Laminotomy – Surgery for Sciatica Relief
My orthopedic doctor referred me to an orthopedic surgeon to see if I was a candidate for back surgery.
I was immediately accepted and within weeks was put on the surgeon’s table.
The procedure done was a laminotomy.
Essentially, it is where:
- A small hole is cut in the vertebrae (bone)
- The sciatic nerve is moved out of the way
- The disc herniation is cut off
- The nerve put back in its spot
- I’m sewn up
- And grueling physical therapy begins
This was by far the worst part of the whole process.
I was literally helpless for the first week or so.
BUT, I did feel instant relief on my leg upon waking from surgery.
Now, my back…was a whole different story.
Alternatives to Back Surgery
Sadly, I was in pain for SO long that I was willing to do anything for even a minute of back and leg pain relief.
Now that I’m on the other side of things and even reinjured my back…
I know there are alternatives to back surgery.
A few alternatives include:
- Holistic and herbal remedies for relief – yeah, believe it or not, there are some herbs that help far better than pharmaceutical drugs. And the best part is that herbs have NO side effects.
- Decompression therapy – after my second run of sciatica, I discovered this non-invasive procedure. I can swear by this therapy and would go to this anytime I have sciatic issues again.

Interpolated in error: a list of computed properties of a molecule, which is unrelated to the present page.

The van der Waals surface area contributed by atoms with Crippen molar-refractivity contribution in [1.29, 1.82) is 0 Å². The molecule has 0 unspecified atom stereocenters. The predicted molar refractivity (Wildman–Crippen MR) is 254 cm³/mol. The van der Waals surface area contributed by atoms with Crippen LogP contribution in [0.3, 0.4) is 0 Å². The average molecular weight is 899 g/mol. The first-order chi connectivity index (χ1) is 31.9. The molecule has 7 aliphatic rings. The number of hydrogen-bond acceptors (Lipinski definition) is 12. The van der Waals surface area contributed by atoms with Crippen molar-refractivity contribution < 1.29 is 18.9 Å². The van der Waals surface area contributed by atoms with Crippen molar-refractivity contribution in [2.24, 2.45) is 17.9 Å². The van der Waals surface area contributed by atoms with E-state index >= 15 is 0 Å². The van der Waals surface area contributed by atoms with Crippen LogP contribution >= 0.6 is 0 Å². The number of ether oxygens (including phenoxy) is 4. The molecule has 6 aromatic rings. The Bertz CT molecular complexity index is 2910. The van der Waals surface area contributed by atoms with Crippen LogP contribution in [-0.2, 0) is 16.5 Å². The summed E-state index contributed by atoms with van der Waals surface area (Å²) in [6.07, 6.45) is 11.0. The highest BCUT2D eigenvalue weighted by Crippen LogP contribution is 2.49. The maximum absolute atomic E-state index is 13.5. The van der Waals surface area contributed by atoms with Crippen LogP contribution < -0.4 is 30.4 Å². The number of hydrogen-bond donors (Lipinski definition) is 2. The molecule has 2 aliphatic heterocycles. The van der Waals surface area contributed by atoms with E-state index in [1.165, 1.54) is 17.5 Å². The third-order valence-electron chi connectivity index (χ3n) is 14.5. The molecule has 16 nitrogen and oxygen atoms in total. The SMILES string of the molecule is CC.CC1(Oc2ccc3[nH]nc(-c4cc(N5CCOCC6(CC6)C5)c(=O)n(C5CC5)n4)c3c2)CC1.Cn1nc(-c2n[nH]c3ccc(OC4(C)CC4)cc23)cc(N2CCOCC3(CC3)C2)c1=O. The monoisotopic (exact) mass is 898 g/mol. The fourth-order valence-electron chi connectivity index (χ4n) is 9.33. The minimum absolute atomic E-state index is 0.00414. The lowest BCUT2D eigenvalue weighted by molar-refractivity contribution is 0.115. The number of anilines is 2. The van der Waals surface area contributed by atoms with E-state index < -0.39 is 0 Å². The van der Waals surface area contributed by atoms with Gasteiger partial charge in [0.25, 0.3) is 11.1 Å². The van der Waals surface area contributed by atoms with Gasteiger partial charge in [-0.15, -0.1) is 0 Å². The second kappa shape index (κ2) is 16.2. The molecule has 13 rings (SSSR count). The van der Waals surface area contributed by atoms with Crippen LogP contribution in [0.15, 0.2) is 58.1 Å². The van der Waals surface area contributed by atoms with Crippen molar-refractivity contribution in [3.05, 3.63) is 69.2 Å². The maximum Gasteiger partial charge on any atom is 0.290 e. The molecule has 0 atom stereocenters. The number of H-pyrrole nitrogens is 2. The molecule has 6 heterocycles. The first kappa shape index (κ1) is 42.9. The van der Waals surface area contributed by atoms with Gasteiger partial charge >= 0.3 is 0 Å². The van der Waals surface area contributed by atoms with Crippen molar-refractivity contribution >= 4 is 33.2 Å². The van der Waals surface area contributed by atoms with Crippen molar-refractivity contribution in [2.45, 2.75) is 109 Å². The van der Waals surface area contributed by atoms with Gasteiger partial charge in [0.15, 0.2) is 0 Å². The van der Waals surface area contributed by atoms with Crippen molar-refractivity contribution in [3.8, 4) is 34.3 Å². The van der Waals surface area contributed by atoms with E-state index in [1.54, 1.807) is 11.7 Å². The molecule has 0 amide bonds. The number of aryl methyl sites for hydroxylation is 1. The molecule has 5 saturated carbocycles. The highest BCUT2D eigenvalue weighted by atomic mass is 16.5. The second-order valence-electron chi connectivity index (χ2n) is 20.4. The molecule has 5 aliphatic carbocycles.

- Core-specific exercises – sticking to a good core routine helps keep my sciatica symptoms at bay. I haven’t had ANY sciatic issues in nearly a decade.
Another alternative for back pain relief I discuss is at:
Final Word on Sciatica Treatment
I feel like my experience with sciatica came at a great cost…
One which I hope you don’t have to pay.
If I were to recommend in order of importance:
- Seek medical attention – don’t tough it out, it’s just not worth it. Besides you could do greater damage to yourself if you go it alone.
- Try the alternatives BEFORE surgery. Surgery should only be the last ditch effort and remember the long-term success rate is NOT in your favor.
- Take notes – if and when you get physical therapy, make sure you get as much information as you can for injury prevention and core strengthening exercises. This is PARAMOUNT for your long-term quality of life.
- Put in the work when prescribed. If they tell you to do it, then stick to it. If you have issues, be open about them with your healthcare provider.
I hope this helps!
In the event, you have any questions about my personal experience…
Please feel free to email me at firstname.lastname@example.org
References & Recommended Reading:
- Sciatica Symptoms By Stephen H. Hochschuler, MD
- What is the symptom of sciatica? by Laser Spine Institute
- 5 Ways To Tell If You Have Sciatica By AMBER BRENZA
- Innovative Back Pain Treatment
This blog post proposes recommendations and all readers should consult a qualified medical professional before starting this or any other health & fitness program. The author of this blog post disclaims any liabilities or losses in connection with the exercises or advice herein. The reader waives the blog writer and recommended article writers of all liabilities and wrongdoings.